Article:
Horse worming tips for effective equine worm control

Posted by Wormers-direct on 8th Jan 2020

Horse worming tips for effective equine worm control


Never feed a horse direct from the stable floor where the environment may be contaminated.

Always read the packaging and follow the instructions.

Horses that are too thin or prone to colic should be examined by a veterinary surgeon prior to treatment. Eqvalan Duo should NOT be used during the first 3 months of gestation. Equest Pramox must NOT be used on foals less than 26 weeks of age. Equest must NOT be used on foals less than 16 weeks of age.

Pyrantel Embonate based Wormers should not be used on debilitated horses.

When treating for pinworm, remember to treat the environment as well by disinfecting all surfaces in the stable, removing bedding and keeping grooming gear separate from other horses.

When worming, give your horse a treat so that they remember worming in a positive light.

Never underdose as this could lead to resistance.

Do not over stock pasture as this can force animals to graze where the worm count is high.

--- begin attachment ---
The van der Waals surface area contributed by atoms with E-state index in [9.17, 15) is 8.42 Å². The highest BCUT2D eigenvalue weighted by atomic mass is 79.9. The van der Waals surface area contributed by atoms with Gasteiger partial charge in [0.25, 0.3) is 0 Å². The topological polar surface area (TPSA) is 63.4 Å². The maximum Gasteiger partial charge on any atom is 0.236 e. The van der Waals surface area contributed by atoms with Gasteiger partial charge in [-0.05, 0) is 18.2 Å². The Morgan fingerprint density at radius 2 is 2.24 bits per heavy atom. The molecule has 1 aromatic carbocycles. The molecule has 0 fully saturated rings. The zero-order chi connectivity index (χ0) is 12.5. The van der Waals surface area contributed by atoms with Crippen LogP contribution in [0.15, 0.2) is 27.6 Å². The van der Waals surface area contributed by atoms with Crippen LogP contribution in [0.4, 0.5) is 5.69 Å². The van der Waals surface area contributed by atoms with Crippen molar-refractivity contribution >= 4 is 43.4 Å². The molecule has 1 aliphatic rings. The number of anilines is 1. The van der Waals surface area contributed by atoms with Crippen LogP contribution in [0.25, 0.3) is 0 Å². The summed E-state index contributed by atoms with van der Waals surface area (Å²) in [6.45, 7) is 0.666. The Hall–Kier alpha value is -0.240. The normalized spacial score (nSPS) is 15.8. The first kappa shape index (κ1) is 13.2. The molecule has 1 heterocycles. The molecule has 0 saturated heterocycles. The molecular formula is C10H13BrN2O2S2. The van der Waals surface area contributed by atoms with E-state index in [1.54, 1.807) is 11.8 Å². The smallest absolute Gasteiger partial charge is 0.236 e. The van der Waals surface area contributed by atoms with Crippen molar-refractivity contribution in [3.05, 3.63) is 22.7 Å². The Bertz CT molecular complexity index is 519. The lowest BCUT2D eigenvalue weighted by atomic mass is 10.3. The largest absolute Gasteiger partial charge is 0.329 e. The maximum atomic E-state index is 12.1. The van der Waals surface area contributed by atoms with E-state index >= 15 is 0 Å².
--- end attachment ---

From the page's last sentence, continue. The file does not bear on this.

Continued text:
If given enough room to graze, horses will develop their own grazing and toilet areas know as lawns and troughs.

Rest your pastures if possible for around six months, as frost and sun may help to reduce parasite burden.

Keep your stable and feeding environment clean and hygienic by using a strong disinfectant.

Worm all newcomers to your yard and stable them for 24/48 hours before allowing them on the pastures.

If horses are moved to clean pastures, worm them 48 hours before the move to prevent the spread of infection.

Try to graze young horses away from older horses as the younger horses carry the biggest worm burden and as such are responsible for the majority of pasture contamination.

Try to pick droppings up as often as possible; twice weekly is ideal, but once a week is also acceptable.

Grazing sheep alongside your horses can help to reduce infection levels as the sheep can ingest many horse parasites that will not survive within the sheep.

Keep accurate records of your worming procedures in an animal medicines book.

If you suspect a resistance to any specific active ingredients in wormers, do not rely on the use of such products and tailor your worming plan accordingly.

Consider the use of faecal egg counts to help with deciding when, if and what to treat with.

Know the weight of your horse to ensure it gets the correct dose.

You will find specific instructions for usage with a list of contra-indications and warnings inside, or on the packaging of licensed worming products for cats, dogs and equines. In addition, topical applications for flea and tick control are also displayed. If you have not used such products previously, you must read these details and we recommend that even if you are familiar with them, you should reacquaint yourselves periodically on the advice given.